The February 16 ruling will be the cornerstone of this final process of setting up an authority to oversee the measuring and sharing of water.
There is some light at the end of the tunnel after all. The long-festering dispute over the Cauvery waters might have a kind of workable solution if all parties are willing to follow the rules laid down for sharing of waters through the new authority being formed, to be called the Cauvery Water Management Authority. The Centre has also been told to give effect to the 10-member authority before the onset of the southwest monsoon, which is just a couple of weeks away. But given the number of years that have stretched since the awards in 2007 and 2013, the time has come to try and end the dispute and the squabbling. Of course, the solution will depend less on the mechanics of dispute resolution and more on the willingness of the upper riparian state, Karnataka, to understand and accept the need to share the water as per the Supreme Court’s order.
The bench has called for implementation of the scheme to mitigate the distress in Tamil Nadu, which is quite apparent in the basin as well as the delta, where the river has gone bone dry and there are concerns over the health of the river system itself. The February 16 ruling will be the cornerstone of this final process of setting up an authority to oversee the measuring and sharing of water. An annoyed Supreme Court has dismissed the objections from Karnataka and Kerala about the methodology of making indents for quantity of water in reservoirs. They were clearly told that the objections were devoid of merit and that there must be equitability for just and reasonable use of allocated water. No one can afford a relapse into the old habit of challenging everything before the nation’s highest court.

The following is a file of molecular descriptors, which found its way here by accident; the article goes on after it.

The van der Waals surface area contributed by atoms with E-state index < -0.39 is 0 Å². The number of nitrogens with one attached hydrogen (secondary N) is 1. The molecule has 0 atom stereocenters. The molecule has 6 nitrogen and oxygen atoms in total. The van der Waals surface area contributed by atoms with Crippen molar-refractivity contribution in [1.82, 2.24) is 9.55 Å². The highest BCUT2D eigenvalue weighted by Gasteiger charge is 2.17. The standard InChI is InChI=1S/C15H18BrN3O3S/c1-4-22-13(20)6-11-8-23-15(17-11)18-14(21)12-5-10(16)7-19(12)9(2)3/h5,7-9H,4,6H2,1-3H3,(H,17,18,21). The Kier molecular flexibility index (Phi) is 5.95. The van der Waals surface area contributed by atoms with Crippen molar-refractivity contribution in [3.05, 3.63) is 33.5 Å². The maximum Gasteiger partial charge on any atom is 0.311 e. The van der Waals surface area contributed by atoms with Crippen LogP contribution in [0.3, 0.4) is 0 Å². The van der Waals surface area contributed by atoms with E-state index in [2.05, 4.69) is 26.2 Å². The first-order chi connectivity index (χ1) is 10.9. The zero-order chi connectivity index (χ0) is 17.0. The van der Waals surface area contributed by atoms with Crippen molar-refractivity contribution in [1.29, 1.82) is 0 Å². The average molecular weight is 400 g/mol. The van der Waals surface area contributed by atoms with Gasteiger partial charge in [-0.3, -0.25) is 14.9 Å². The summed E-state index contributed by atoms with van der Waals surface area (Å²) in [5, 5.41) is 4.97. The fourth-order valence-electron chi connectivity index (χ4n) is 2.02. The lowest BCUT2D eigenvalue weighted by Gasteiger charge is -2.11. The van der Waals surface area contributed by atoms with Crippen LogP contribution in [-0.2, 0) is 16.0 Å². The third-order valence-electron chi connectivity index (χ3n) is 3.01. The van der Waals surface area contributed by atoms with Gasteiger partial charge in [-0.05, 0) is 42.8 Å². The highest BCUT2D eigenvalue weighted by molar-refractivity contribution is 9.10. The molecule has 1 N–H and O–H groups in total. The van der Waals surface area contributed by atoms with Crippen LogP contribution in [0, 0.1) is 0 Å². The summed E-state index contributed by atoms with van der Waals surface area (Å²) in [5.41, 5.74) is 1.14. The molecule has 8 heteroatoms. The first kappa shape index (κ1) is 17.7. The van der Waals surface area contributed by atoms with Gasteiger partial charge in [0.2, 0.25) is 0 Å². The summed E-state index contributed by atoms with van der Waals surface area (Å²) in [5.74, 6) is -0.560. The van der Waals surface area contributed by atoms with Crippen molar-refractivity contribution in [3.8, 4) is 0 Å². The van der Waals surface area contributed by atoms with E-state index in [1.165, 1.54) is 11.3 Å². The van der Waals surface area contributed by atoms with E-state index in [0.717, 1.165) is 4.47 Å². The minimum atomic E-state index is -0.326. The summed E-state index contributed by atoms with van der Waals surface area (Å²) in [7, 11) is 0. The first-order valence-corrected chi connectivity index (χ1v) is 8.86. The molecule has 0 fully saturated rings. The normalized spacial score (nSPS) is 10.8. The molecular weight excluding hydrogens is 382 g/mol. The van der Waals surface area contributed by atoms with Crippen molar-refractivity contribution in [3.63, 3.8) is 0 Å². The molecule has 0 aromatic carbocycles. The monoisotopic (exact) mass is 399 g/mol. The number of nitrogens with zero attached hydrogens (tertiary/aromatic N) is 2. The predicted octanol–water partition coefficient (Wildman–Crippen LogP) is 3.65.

Karnataka’s political imbroglio has been sorted out but a particular problem may crop up as the popular base of the Janata Dal (Secular), which will head the incoming government, is the Cauvery basin region and the party will be under heavy pressure in granting water release as per the final award. It is clear that the Centre must be a stern arbiter, but not necessarily an authoritarian one. It must ensure water management is ruled by the court’s direction to find “reasonable use of water from the allocable water on equitable basis”. That may be a politically tricky task as the equations have drastically changed since the Karnataka polls. The court’s anxiety that the authority must be in place before the monsoon season starts is not misplaced.
Unless the scheme in accordance with the final verdict is in place before the water starts flowing in, it may leave the situation ripe for further appeals. A 15-year solution is being offered and it would be in the interest of all four states to grab it before the situation gets vexatious for those waiting for water for crops and use as drinking water.